New Jaguar I-Pace 2018 review

4 Jun, 2018 11:30am Jonathan Burn

Can the new Jaguar I-Pace, the brand's first ever EV, steal a march on rivals? We get behind the wheel to find out...

Verdict

5
Jaguar has succeeded in not only creating the best electric car on sale but perhaps one of the most exciting cars you can buy. From the way it looks to the way it drives the I-Pace is a real game changer for Jaguar and electric cars overall. It’s not perfect: the ride could be softer and brakes more responsive but as a first attempt at an EV Jaguar has nailed it. Still thinking of ordering that Tesla?

The most important Jaguar since the E-Type – that’s how company bosses describe the new I-Pace SUV. It’s been difficult to avoid the hubbub surrounding the electric SUV; billions of pounds have been poured into its development and over 1.5 million miles have been driven in prototypes across the globe to ensure Jaguar gets it right. 

The I-Pace pretty much defines a new segment - luxury electric SUVs - and one that is soon to be saturated with rivals from Audi, Mercedes and BMW; even VW and Skoda will be getting in on the act in two years time. Company bosses won’t admit it publicly but even they are surprised they managed to beat the Germans to market, and because of that Jaguar has everyone’s attention. 

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“But what about Tesla?” you ask. Jaguar doesn’t view the American startup as a genuine competitor - it isn’t luxurious enough, it says, although lots of people will disagree – but bosses do acknowledge Tesla as an accelerator of the technology and the reason why every major car company is now racing to develop a fleet of electric cars. Tesla proved categorically there is an appetite for this sort of vehicle - now everyone wants a piece of the action.

If you’ve somehow managed to avoid the noise Jaguar has been making about the I-Pace, a quick recap. The SUV is the first car to be based on the firm’s new ‘skateboard’ architecture, one that is for fully electric cars only and will go on to underpin a whole family of future Jag EVs. The I-Pace is powered by a 90kWh battery (8-year/100,000-mile warranty), which drives two electric motors to give four-wheel drive. The system develops 396bhp and 696Nm of torque – enough for 0-62mph in 4.8 seconds and a range of 298 miles of ‘real world driving’.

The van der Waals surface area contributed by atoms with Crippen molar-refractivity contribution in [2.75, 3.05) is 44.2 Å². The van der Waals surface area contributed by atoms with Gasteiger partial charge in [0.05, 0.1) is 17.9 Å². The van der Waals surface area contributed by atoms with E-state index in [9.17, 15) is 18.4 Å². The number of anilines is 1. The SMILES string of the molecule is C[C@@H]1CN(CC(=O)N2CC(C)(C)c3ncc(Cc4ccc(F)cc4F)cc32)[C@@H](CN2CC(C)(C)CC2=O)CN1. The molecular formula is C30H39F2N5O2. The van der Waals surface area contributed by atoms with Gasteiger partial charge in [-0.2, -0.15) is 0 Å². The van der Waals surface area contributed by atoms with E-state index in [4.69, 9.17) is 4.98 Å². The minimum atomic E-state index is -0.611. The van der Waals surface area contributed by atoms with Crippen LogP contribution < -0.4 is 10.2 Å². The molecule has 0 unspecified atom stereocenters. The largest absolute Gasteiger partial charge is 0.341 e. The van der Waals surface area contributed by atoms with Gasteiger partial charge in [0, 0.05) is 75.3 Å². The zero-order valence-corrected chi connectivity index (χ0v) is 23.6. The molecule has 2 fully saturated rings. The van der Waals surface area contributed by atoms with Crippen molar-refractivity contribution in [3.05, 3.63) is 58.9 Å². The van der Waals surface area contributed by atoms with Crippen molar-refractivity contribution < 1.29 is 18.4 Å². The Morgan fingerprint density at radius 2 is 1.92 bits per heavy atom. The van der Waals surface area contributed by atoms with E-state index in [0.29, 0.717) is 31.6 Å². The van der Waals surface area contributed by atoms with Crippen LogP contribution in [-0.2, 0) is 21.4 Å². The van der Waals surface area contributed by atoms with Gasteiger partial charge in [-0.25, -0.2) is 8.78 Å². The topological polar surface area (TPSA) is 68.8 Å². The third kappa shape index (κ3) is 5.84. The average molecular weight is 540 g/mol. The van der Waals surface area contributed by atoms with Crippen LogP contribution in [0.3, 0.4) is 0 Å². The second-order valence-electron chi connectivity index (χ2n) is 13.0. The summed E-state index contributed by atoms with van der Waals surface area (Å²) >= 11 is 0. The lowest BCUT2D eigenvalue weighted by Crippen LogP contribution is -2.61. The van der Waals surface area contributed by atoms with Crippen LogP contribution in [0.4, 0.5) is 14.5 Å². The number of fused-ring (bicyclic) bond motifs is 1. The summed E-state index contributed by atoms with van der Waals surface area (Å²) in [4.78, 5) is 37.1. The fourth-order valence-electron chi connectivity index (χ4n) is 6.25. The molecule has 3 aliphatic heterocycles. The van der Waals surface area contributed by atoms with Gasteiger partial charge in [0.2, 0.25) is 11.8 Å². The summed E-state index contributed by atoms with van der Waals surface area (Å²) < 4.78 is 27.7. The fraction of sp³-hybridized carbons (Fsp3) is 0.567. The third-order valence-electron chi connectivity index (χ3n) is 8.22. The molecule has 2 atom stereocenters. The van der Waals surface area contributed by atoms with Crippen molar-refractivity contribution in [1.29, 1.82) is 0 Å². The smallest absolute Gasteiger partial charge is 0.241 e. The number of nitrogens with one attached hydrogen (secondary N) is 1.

Now, what’s it like? In a word, beautiful. Away from the bright lights of a motor show stand and in the flesh the I-Pace looks fantastic - the proportions are superb. It’s squat, muscular stance and short overhangs mean there’s little else like it on the road. That may cause a problem for Jaguar, however, as it will age everything else in its showrooms by 10 years.

Climb inside and things look more familiar. In First Edition models, like we’re driving here, the cabin is a sea of leather, polished woods and aluminium. Despite the mountain of battery cells beneath the floor the driving position is excellent; lots of adjustment in the seat and steering wheel mean you can make it feel more like an F-Type behind the wheel, with the steering wheel up high and close to your chest.

The stubby bonnet is joined by a vast expanse of dashboard inside to give the I-Pace the feel of a long-nosed classic Jag. The cabin is also wonderfully airy; a huge panoramic glass roof, thin A-pillars and large windows create a real sense of space inside. 

The starter button located to the left of the centre console brings the I-Pace to life - hit D on the drive select and you’re off. Like every electric car it whirrs off without raising a whisper and is quickly up to 30mph in near silence. There’s an evident firmness to the ride at low speed, but it’s not what you’d call uncomfortable. Weighing 2.2 tonnes and riding on 20-inch alloys (22-inch wheels are available) does mean a mighty thud if you hit a pothole or particularly rutted stretch of road, however. The ride settles at speed with the standard air suspension – regular steel springs are fitted on the rest of the range – doing a reasonable job of smoothing out the ride – but you are always aware of the car’s mass.

Is it faster than a Tesla? No, is the simple answer. But the I-Pace is about so much more than acceleration. It has sense of poise, agility and precision that you won’t find in any other electric car – for this reason the I-Pace isn’t just a game changer for Jaguar, but the industry and electric cars in general.

Of course with 396bhp and 696Nm of torque available from a standstill the I-Pace feels is exceedingly quick - quicker than the 4.8 seconds Jaguar says it takes to get from 0-62mph. To replace the absence of engine noise Jag has fitted a synthetic soundtrack, which you can adjust from ‘calm’ to ‘dynamic’ – it’s a neat feature and adds to the sense of speed, but it's a bit of a gimmick and we quickly left it alone.